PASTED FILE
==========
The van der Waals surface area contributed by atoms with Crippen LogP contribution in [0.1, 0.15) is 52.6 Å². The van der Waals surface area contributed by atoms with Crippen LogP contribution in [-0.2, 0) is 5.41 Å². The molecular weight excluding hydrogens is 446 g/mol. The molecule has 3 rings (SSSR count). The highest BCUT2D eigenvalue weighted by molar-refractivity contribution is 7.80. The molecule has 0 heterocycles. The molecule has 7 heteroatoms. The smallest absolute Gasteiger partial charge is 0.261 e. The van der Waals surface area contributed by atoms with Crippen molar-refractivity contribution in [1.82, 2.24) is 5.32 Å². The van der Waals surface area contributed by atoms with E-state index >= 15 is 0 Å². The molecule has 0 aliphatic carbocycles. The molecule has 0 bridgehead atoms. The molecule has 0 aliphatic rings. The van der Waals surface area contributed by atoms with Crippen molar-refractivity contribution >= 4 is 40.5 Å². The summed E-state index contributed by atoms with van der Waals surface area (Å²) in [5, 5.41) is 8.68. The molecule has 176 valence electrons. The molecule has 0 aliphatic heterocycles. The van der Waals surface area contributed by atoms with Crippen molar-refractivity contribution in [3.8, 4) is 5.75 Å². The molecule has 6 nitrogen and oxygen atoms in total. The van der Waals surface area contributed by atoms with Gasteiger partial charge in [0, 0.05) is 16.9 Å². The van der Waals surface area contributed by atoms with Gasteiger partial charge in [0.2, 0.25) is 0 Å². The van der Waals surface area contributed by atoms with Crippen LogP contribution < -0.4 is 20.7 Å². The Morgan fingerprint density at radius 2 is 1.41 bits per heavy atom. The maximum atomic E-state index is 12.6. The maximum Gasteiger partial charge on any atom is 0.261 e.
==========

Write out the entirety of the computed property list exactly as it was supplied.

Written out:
The van der Waals surface area contributed by atoms with Crippen LogP contribution in [0.1, 0.15) is 52.6 Å². The van der Waals surface area contributed by atoms with Crippen LogP contribution in [-0.2, 0) is 5.41 Å². The molecular weight excluding hydrogens is 446 g/mol. The molecule has 3 rings (SSSR count). The highest BCUT2D eigenvalue weighted by molar-refractivity contribution is 7.80. The molecule has 0 heterocycles. The molecule has 7 heteroatoms. The smallest absolute Gasteiger partial charge is 0.261 e. The van der Waals surface area contributed by atoms with Crippen molar-refractivity contribution in [1.82, 2.24) is 5.32 Å². The van der Waals surface area contributed by atoms with E-state index >= 15 is 0 Å². The molecule has 0 aliphatic carbocycles. The molecule has 0 bridgehead atoms. The molecule has 0 aliphatic rings. The van der Waals surface area contributed by atoms with Crippen molar-refractivity contribution >= 4 is 40.5 Å². The summed E-state index contributed by atoms with van der Waals surface area (Å²) in [5, 5.41) is 8.68. The molecule has 176 valence electrons. The molecule has 0 aliphatic heterocycles. The van der Waals surface area contributed by atoms with Crippen molar-refractivity contribution in [3.8, 4) is 5.75 Å². The molecule has 6 nitrogen and oxygen atoms in total. The van der Waals surface area contributed by atoms with Gasteiger partial charge in [0, 0.05) is 16.9 Å². The van der Waals surface area contributed by atoms with Gasteiger partial charge in [0.2, 0.25) is 0 Å². The van der Waals surface area contributed by atoms with Crippen LogP contribution < -0.4 is 20.7 Å². The Morgan fingerprint density at radius 2 is 1.41 bits per heavy atom. The maximum atomic E-state index is 12.6. The maximum Gasteiger partial charge on any atom is 0.261 e.